Chinese Arms Sellers Expanded in 2020, Second Only to US

Chinese Arms Sellers Expanded in 2020, Second Only to US
A man walks among supersonic cruise missiles at the 13th China International Aviation and Aerospace Exhibition in Zhuhai in southern China's Guangdong province on Sept. 28, 2021. (Noel Celis/AFP via Getty Images)
Andrew Thornebrooke
Five Chinese companies accounted for roughly 13 percent of all arms sales made by the world’s 100 largest arms producers in 2020, according to a new report by the Stockholm International Peace Research Institute (SIPRI).
The five companies, NORINCO, AVIC, CETC, CASIC, and CSGC, accounted for roughly $66.8 billion last year, a 1.5 percent increase over 2019. All five of the companies are state-owned, and conduct their business on behalf of the Chinese Communist Party (CCP). Each also made it into the top 20 of the list, with three making it to the top 10.

The report noted that the five companies listed may not account for all the Chinese entities that ought to be listed in the top 100, as CCP regulations often limit what information is made public regarding such things.

“Other Chinese companies may have arms sales high enough to rank among the Top 100,” according to a SIPRI press release, “but there is insufficient data to include them in the ranking.”
Arms sales increased throughout the world even as the global economy was buffeted by the CCP Virus pandemic, commonly known as the novel coronavirus. Sales of arms and military services by the industry’s 100 largest companies increased 1.3 percent, though the global economy contracted by 3.1 percent.

“The industry giants were largely shielded by sustained government demand for military goods and services,” said Alexandra Marksteiner, a researcher at SIPRI.

“In much of the world, military spending grew and some governments even accelerated payments to the arms industry in order to mitigate the impact of the Covid-19 crisis.”

American companies accounted for roughly 54 percent of all arms sales among the top 100 companies, amounting to some $285 billion across 41 entities. The largest arms seller on the list was Lockheed Martin, with $58.2 billion in arms sales in 2020.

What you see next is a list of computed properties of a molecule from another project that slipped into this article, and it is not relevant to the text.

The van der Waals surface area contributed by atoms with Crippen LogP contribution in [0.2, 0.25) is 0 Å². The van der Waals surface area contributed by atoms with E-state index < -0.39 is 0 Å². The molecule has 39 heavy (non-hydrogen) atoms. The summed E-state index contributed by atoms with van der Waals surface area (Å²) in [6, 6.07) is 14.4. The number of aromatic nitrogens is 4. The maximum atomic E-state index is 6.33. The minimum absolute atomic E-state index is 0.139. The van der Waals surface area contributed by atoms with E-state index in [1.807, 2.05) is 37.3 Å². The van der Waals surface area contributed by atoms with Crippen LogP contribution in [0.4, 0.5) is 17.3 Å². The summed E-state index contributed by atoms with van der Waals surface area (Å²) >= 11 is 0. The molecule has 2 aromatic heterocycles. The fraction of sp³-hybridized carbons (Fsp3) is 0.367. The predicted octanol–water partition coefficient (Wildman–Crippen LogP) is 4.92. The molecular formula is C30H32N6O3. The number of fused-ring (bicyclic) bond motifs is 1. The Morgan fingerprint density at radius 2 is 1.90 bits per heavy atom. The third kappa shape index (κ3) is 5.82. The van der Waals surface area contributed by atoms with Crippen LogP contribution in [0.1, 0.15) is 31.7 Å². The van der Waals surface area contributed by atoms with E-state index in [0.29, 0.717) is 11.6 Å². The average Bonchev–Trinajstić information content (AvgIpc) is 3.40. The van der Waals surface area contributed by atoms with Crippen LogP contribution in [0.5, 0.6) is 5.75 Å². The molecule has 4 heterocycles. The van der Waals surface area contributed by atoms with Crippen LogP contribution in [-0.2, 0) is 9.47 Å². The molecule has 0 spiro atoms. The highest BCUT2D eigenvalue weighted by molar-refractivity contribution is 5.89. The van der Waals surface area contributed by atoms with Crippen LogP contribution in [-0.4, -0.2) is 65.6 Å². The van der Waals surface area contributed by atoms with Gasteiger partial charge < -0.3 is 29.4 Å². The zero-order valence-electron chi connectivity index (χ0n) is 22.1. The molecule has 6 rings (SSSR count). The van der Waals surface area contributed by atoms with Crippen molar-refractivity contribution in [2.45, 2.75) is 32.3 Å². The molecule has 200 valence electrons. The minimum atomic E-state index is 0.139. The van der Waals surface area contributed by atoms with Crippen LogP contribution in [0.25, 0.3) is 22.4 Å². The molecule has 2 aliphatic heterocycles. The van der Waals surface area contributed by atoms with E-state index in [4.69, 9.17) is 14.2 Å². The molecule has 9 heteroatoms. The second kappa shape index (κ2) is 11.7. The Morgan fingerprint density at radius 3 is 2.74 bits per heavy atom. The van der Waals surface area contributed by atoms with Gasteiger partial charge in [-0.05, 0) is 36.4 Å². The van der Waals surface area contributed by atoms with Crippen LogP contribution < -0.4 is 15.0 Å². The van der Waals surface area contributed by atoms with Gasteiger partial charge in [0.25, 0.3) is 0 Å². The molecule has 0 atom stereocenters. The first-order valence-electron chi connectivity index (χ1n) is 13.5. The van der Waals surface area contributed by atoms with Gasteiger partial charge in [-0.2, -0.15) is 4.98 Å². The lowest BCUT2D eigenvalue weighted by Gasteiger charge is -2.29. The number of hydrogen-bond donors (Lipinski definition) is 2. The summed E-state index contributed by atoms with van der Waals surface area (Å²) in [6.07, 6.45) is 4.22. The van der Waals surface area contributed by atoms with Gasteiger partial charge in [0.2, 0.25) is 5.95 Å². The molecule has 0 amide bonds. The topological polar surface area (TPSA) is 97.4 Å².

The collective sales of those companies on the list that were based outside of China, Europe, Russia, and the United States was $43.1 billion, or roughly 8.1 percent of the total.

The continued growth of China’s defense sector comes amidst an all-out push by the CCP to develop new military technologies and expand its nuclear arsenal.

The SIPRI report found that new technologies, particularly space-based systems, were driving up sales in both the United States and China, and were likely behind a trend of high-profile mergers and acquisitions in the United States.

“This trend is particularly pronounced in the space sector,” Marksteiner said. “Northrop Grumman and KBR are among several companies to have acquired high-value firms specialized in space technology in recent years.”

The report also noted that the CCP’s policy of military-civil fusion was a driving factor in pushing Chinese arms companies up the ranks of the world’s top sellers.

“In recent years, Chinese arms companies have benefited from the country’s military modernization programs and focus on military-civil fusion,” said Nan Tian, a senior researcher at SIPRI.

“They have become some of the most advanced military technology producers in the world.”

Andrew Thornebrooke is a national security correspondent for The Epoch Times covering China-related issues with a focus on defense, military affairs, and national security. He holds a master's in military history from Norwich University.